Patients who develop SSI require significantly more medical care. If an SSI occurs, a patient is 60 percent more likely to spend time in the ICU after surgery than is an uninfected surgical patient and the development of a SSI increases the hospital length of stay by a median of two weeks [1].

The risk of SSIs continues after discharge. SSIs develop in almost 2 percent of patients after discharge from the hospital and these patients are two to five times as likely to be readmitted to the hospital [1].

In 2012, major emergency operations contributed more than 43% of the total surgical operations in MRRH (theater records, 2012). Most of these patients are at risk of getting SSIs postoperatively because of the nature of their disease pre operatively, surgical aseptic technique, and underlying comorbidities among others.

Previous studies in this department have tried to shed light on cause of SSI among elective surgical postoperative patients while others have identified the causative organisms of small bowel perforation, a common diagnosis among patients who undergo emergency operations in this department; however, no research has been done to determine the incidence of SSI among emergency postoperative patients. To remedy this lack of data, this study used standardized documentation to provide data of the microbiological etiology, incidence, and risk factors associated with SSI among patients who underwent emergency operations in MRRH and would be used to establish the sensitivity patterns of organisms to commonly available antibiotics.

2. Methodology

2.1. Study Site

The study was conducted in Mbarara Regional Referral Hospital’s surgical department, a 350-bed capacity government funded hospital located 260 km along Kampala-Kabale high way with a staffing of about 410 persons.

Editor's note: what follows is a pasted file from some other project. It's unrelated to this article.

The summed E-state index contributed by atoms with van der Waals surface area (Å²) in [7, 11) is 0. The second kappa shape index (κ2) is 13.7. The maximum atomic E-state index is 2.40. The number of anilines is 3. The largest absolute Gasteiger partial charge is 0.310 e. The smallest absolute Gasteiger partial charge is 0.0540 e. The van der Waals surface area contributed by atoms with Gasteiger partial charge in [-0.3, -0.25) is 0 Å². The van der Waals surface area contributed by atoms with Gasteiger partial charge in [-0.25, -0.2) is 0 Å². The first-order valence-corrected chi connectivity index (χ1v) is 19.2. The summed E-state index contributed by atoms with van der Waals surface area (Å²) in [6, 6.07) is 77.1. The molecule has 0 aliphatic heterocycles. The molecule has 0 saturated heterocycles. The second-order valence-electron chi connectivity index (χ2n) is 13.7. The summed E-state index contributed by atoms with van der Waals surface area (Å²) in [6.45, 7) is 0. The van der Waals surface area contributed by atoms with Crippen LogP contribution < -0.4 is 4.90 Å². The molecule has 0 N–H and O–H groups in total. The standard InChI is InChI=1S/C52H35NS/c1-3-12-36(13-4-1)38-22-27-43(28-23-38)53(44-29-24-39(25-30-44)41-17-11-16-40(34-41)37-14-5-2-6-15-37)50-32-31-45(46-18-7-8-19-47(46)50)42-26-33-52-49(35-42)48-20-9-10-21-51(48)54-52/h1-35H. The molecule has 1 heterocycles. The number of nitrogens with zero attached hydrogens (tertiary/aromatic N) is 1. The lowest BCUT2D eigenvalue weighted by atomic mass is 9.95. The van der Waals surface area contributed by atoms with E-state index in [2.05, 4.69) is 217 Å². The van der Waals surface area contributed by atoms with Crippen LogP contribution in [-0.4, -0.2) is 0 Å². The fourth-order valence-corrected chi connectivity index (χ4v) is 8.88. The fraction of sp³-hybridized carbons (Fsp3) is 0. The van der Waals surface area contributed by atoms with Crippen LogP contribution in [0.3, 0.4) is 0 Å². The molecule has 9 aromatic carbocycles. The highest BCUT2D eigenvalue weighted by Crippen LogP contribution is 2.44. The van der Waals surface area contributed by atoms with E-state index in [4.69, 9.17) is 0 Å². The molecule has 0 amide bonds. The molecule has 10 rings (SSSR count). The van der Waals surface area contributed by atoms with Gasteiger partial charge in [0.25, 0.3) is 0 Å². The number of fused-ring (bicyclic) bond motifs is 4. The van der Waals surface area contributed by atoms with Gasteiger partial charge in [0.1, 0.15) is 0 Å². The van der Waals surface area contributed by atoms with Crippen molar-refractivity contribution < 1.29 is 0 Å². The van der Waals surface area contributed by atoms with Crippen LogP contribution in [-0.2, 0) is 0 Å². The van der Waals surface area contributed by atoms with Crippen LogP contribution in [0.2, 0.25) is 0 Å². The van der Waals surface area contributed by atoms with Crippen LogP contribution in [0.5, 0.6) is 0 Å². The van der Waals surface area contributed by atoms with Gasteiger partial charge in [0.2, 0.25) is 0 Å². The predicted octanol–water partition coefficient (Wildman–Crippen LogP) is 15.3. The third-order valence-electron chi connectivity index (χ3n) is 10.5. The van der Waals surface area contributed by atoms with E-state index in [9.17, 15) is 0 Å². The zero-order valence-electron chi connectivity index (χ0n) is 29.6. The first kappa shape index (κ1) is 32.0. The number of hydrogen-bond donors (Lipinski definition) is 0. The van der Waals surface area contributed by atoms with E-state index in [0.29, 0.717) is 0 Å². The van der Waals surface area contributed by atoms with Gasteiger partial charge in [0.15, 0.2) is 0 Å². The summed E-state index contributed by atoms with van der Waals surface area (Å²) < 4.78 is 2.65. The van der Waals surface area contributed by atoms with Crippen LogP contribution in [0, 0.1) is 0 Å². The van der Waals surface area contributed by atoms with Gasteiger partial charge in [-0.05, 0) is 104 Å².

2.2. Study Design and Duration

It is a prospective cohort study in which participants who underwent emergency surgical operations were followed up for a maximum period of 30 days postoperatively between September 2014 and January 2015 at Mbarara Regional Referral Hospital.

2.3. Study Population

Study population was all patients admitted to Mbarara Regional Referral Hospital and underwent emergency surgery and those who had previous emergency surgery at MRRH and were readmitted with wound sepsis within 30 days after operation.

2.4. Sample Size

The sample size was calculated using open epi software (The Fleiss formula by John Wiley & Sons, 1981) with level of significance (α) of 5% (0.05) and power of the study (1-β) of 80%. Total sample size for this study was 114 patients.

2.5. Study Procedures

Following resuscitation and stabilization, admitted patients who met the inclusion criteria were recruited into the study. Written consent to participate in the study was then obtained and a full history and physical examination done. Patient data was collected using a pretested interviewer administered semistructured questionnaire.

Data collected included patient sociodemographics, past medical history, previous treatment, the time from presentation to time of operation, cadre of operating surgeon, and duration of surgery.

2.6. Laboratory Procedures

In patients who developed SSI, exudates from wounds were collected using sterile swabs which were transported at room temperatures to the laboratory within 15 minute of collection. Swabs were inoculated on chocolate, blood, and MacConkey agar. Chocolate plate was placed in a candle jar and incubated with other plates at 35–37°C for 24–48 hours. A Gram stain procedure was performed on culture growths to report the organisms.

An additional blood agar plate was inoculated anaerobically at 35–37°C for 48–72 hours. Plates were examined aerobically for potential pathogens like Staphylococcus aureus, beta Haemolytic streptococci, Enterobacteriaceae, Pseudomonas aeruginosa, Acinetobacter species, Haemophilus influenzae, and Streptococcus pneumonia.

Susceptibility testing was done by the Kirby-Bauer disk-diffusion method. Methicillin resistance among staphylococcal organisms and extended spectrum producers among Gram-negatives were not tested because they were beyond the scope of this study.

2.7. Statistical Analysis